Collection Summary

The Group Health Association archives consists of over 500 boxes (ca. 503 linear feet) of corporate records dating from 1937-1994. Meeting minutes, correspondence, reports, publications, subject files, financial ledgers, departmental records, and audio and visual materials document the activities of the leadership and membership of GHA. Although the records document GHA's entire history, the bulk of the records concern the beginnings of the company, especially in the Board of Trustees series, and the years 1970-1993. Most of the departments retained identical records to serve their particular needs, resulting in duplicate records within almost every series. For instance, the Board of Trustees series contains sub-series covering activities of the Membership, Financial, and Legal departments. These duplicate records have been left as found. Date coverage is not inclusive for each series. Records are arranged chronologically or alphabetically within each series or sub-series. Narrative scope and content notes exist at each series and sub-series level.

The records are organized into nine series representing the major departments within the company: Board of Trustees; Executive Office; Legal; General Administration; Accounting and Financial; Membership; Claims Management; Medical Services; and Personnel. The most significant of these series are the Board of Trustees, Executive Office, and General Administration. GHA members elected and served on the Board, making it a key component of the company's philosophy. The Board of Trustees series, especially the large volume of meeting minutes, documents the organization's actions and infrastructure. The Executive Office series highlights GHA's management structure and activities. Records such as executive office files and policy manuals provide an understanding of the organization's managerial style and corporate planning. The General Administration series provides a day-to-day record of the company. Inter-office memos and subject files address the basic routines that kept GHA running smoothly. Researchers looking for information about GHA's membership constituency will find voluminous records in the Membership and Claims Management series. Applications, denials, and policy coverage changes for individuals and the variety of companies for which GHA provided coverage can be found in these two series, as well as computer output summary data regarding such topics as the types of policies held and the variety of economic, gender, race, and age groups served. Similar information can also be found in the Medical Services series.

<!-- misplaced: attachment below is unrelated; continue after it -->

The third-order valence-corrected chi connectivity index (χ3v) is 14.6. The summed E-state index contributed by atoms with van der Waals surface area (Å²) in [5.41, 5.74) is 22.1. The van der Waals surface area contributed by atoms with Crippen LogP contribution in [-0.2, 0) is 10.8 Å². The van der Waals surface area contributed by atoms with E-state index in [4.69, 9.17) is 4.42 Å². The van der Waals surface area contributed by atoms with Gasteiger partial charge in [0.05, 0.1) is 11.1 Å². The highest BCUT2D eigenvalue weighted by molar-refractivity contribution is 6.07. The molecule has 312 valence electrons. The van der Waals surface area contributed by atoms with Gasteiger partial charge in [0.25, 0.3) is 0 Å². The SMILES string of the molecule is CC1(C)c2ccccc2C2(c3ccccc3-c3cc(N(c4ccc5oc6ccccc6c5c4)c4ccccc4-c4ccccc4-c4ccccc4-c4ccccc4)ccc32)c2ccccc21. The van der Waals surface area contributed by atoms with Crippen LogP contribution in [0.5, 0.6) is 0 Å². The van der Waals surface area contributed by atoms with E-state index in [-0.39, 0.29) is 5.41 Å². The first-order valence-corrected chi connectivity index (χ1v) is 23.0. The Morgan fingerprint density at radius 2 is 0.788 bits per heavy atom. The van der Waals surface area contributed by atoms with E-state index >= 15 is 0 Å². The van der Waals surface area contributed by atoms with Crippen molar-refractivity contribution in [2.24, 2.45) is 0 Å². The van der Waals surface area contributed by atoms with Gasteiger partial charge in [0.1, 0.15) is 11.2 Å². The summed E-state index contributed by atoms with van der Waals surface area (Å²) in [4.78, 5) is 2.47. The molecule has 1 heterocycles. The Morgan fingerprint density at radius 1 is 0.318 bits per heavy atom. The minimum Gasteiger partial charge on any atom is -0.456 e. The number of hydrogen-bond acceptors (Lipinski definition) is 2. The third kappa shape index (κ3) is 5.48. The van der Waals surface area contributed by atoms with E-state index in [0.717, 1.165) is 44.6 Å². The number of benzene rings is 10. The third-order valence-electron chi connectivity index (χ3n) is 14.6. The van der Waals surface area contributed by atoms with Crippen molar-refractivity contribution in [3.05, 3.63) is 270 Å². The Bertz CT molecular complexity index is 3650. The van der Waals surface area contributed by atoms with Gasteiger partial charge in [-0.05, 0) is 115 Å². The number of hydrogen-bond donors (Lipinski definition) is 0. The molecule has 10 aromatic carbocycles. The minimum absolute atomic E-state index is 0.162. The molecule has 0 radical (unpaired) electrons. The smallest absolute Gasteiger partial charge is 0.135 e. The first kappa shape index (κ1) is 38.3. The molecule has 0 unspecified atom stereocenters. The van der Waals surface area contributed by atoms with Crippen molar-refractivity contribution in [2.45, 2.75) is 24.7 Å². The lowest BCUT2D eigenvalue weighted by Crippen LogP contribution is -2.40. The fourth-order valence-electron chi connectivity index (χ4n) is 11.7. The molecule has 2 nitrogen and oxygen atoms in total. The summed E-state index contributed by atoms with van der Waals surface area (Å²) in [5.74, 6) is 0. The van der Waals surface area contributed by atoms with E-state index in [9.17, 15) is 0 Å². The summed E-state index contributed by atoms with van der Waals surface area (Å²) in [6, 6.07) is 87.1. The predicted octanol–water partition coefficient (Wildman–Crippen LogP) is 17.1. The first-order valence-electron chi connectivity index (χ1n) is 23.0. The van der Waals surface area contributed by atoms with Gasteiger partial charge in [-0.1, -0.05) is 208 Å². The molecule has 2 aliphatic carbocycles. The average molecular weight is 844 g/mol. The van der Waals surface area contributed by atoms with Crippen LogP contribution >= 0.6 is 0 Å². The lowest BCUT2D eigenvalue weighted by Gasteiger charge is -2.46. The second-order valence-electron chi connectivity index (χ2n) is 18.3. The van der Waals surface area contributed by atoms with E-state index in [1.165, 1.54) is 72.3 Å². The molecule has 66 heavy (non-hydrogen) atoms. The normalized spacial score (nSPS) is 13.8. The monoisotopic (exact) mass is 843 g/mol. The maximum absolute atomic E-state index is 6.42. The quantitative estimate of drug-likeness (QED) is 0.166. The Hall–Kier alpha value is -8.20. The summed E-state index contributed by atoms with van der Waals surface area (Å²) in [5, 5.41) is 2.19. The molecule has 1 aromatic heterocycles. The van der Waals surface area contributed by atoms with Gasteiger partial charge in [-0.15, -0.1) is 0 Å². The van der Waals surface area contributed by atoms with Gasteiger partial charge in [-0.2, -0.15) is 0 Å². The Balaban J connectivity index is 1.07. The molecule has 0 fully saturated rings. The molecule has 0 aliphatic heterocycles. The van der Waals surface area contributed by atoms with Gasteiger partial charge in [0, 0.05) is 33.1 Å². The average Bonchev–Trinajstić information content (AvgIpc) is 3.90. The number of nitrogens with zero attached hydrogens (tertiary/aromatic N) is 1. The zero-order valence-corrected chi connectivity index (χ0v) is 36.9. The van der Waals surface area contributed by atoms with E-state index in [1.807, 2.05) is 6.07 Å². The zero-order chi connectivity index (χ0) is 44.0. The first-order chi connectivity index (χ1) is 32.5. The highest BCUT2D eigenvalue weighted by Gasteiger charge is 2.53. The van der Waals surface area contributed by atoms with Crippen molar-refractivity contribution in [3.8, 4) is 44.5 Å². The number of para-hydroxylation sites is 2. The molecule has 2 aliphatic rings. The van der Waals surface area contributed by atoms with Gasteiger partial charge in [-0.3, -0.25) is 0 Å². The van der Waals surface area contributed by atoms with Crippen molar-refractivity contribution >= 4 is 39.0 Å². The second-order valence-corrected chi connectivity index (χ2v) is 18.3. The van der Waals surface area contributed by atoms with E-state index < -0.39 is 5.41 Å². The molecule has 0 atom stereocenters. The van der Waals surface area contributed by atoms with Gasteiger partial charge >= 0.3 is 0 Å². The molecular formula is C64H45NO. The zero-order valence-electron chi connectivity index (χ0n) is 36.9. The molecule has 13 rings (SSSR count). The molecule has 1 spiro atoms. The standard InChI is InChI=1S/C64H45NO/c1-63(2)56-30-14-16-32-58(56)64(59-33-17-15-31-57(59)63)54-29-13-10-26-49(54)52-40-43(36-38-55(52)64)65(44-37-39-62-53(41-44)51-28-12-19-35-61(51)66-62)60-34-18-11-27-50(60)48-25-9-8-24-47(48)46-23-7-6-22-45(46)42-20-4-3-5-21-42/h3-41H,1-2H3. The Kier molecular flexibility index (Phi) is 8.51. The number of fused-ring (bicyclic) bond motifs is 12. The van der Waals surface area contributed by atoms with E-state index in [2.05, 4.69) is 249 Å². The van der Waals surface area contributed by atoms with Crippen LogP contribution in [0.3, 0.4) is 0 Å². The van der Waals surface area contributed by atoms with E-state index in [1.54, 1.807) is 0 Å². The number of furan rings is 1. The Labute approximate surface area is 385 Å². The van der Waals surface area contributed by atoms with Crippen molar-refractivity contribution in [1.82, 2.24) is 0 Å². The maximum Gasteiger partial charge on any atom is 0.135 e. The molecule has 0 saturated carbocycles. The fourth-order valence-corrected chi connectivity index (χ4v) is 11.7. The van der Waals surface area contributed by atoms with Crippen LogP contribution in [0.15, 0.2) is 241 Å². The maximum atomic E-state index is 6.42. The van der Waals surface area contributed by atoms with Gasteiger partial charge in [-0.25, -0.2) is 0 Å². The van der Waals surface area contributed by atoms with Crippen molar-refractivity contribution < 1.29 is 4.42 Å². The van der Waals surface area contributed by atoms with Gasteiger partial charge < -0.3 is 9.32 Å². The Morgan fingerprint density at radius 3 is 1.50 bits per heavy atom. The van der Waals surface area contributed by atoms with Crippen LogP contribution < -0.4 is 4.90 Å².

Acronyms for all organizations have been spelled out unless there is no evidence in the collection that points to their full names. The researcher should also note that similar files can be found throughout each series. Please review all series to find complementary documents.

Abstract

The Group Health Association (GHA) was formed on January 28, 1937 in Washington, D.C.; it incorporated and held its first membership meeting on March 22, 1937. The Association's original goal was to provide employees of the Home Owners Loan Corporation (HOLC) with quality health care through a member-controlled organization. GHA became one of the first HMO's nearly four decades before legislation supporting such organizations existed. The Group Health Association archives consists of over 500 boxes (ca. 503 linear feet) of corporate records dating from 1937-1994. Meeting minutes, correspondence, reports, publications, subject files, financial ledgers, departmental records, and audio and visual materials document the activities of the leadership and membership of GHA.

Physical Location

Materials stored offsite. Retrievals made last Friday of the month. Contact reesj@nlm.nih.gov for scheduling.

Provenance

Gift, Consumer Health Foundation, Jan. 2000, Acc. #2000-008.

General

Processed by
Kristen Mickey and Rebecca Wargo
Processing Completed
2002
Encoded by
Kristen Mickey and Rebecca Wargo

Processing Information

Litigation Case Files in Series 3: Legal, was sampled for 10% of its original holdings. While not archival, many of these case files represent some of the more common malpractice suits filed against GHA's physicians.

Title
Finding Aid to the Group Health Association Archives, 1937-1993
Status
Unverified Partial Draft
Author
Kristen Mickey and Rebecca Wargo
Date
2002
Language of description
English
Script of description
Latn
Language of description note
Finding aid is written in English
Edition statement
1.0

Revision Statements

  • July 2004: PUBLIC "-//National Library of Medicine::History of Medicine Division//TEXT (US::DNLM::MS C 515::Group Health Association Archives)//EN" "gha515" converted from EAD 1.0 to 2002 by v1to02.xsl (sy2003-10-15).

Collecting Area Details

Part of the Archives and Modern Manuscripts Collection Collecting Area

Contact:
8600 Rockville Pike
Bldg 38/1E-21, MSC 3819
Bethesda MD 20894 US
1-888-FINDNLM (1-888-346-3656)